‘Make a plan’ I said, using my hands to indicate a large plan, then felt stupid for this. ‘I based my plan on my chapters,’ I added, trying to sound more professional, again indicating my good-sized book, but…’

‘It’s a children’s book, I have it all worked out already. It’s going to be many books’ the woman interrupted, clearly not listening to my words of wisdom, as her face and voice ran away with excitement and visions of J.K.greatness.

I recognised that face and voice; they were mine before I began in earnest the business of writing and trying to get published. They belong to a person who dismisses all such cautionary warnings for aspiring writers with the view that it doesn't apply to them. Their book is different; no publisher could possibly resist it (presuming it ever gets written). It’s the difference between the idea of war in the heads of those men who have never been, compared with the reality of war to those that have.

‘The writing of it is really the easy bit; the tip of the iceberg’ I say, mixing my metaphors annoyingly in my frustration. ‘There’s so much more to getting a book published than the writing’, I add, half thinking this is what she needs to hear and half frustrated that she said she wanted to write a book, which turns out to be several, and she claims to have it all planned out when she also said she doesn't know where to start. What about my car!

The Gilbert woman doesn't like this at all and replies with a glare. She abruptly hands me my stamped books and tells me to post them in the boxes ‘out there’, indicating the left when the post boxes turn out to be to the right; a long way to the right, beyond the bank. Some post people post your parcels for you, protectively secreting them away to a warm and secure box behind them. The other woman had done this, but then she had charged me more for the same book, and she wasn't an aspiring writer (I presume).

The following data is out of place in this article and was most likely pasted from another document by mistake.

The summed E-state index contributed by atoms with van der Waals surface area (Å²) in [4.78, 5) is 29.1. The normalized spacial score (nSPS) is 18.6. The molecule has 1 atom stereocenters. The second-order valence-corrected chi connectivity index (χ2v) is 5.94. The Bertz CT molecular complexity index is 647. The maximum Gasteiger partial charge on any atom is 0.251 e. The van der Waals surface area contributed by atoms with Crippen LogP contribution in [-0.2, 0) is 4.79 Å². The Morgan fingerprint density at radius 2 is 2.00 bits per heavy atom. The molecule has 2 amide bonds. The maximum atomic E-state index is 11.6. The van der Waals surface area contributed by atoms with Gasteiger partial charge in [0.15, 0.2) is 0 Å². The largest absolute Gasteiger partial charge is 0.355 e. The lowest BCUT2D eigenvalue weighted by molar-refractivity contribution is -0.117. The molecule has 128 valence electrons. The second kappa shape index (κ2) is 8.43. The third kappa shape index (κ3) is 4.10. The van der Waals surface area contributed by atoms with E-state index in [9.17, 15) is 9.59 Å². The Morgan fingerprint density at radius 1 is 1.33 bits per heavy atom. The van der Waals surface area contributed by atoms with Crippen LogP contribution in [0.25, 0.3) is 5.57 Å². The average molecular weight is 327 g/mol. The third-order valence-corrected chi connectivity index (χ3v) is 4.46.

‘Good luck with your book, or rather books!’ I say over my shoulder, back to serious rushing mode now, my eyes hunting ahead for the post boxes that aren't anywhere obvious. ‘Good luck with yours!’ the woman shouts after me, following a small, calculated pause, which tells me I am not forgiven for underestimating her unwritten book(s).

I walk foolishly the wrong way first, looking in a vain panic for the post boxes, having to go back past the glass doors through which she is probably watching and laughing at me. A proper writer should know where to find the post boxes, surely. It’s the tip of the iceberg.

The thought of lapping after nearly a month off hits me then and weighs down on the feeling the fool, the writer's frustrations and fears aggravated by the Gilbert woman, and the rising panic about the car, like a sandwich I am forced to eat of all the things I don’t like: eggplant, liverwurst and blue cheese on dry rye.

There was no ticket on the car. The park limit was fifteen minutes, not five, as it turned out. The bored woman was nowhere in sight. The drama, after all, was mine in the making. Start with the drama, I should have told the Gilbert woman.   

Friday, February 12, 2016

In the flesh: publish or perish

I met my publishers in the flesh last week...
they made me lemon slice and big brown coconutty protein balls.
I said I'd make a mess of myself with those (indicating the balls).
They laughed and explained they are for the accountant - a part-time vegan.
Enough said.
I mentioned my daughter had recently turned vegan,
having been sugar-free for three years.
'Soon she'll be food free,' I said. They laughed again.
Everyone was nervous.

They apologised for the owner who couldn't make it
due to some last-minute eye condition erupting.
He was sorry not to meet me, they said.
I did my best to hide my disappointment that the reason was so mundane,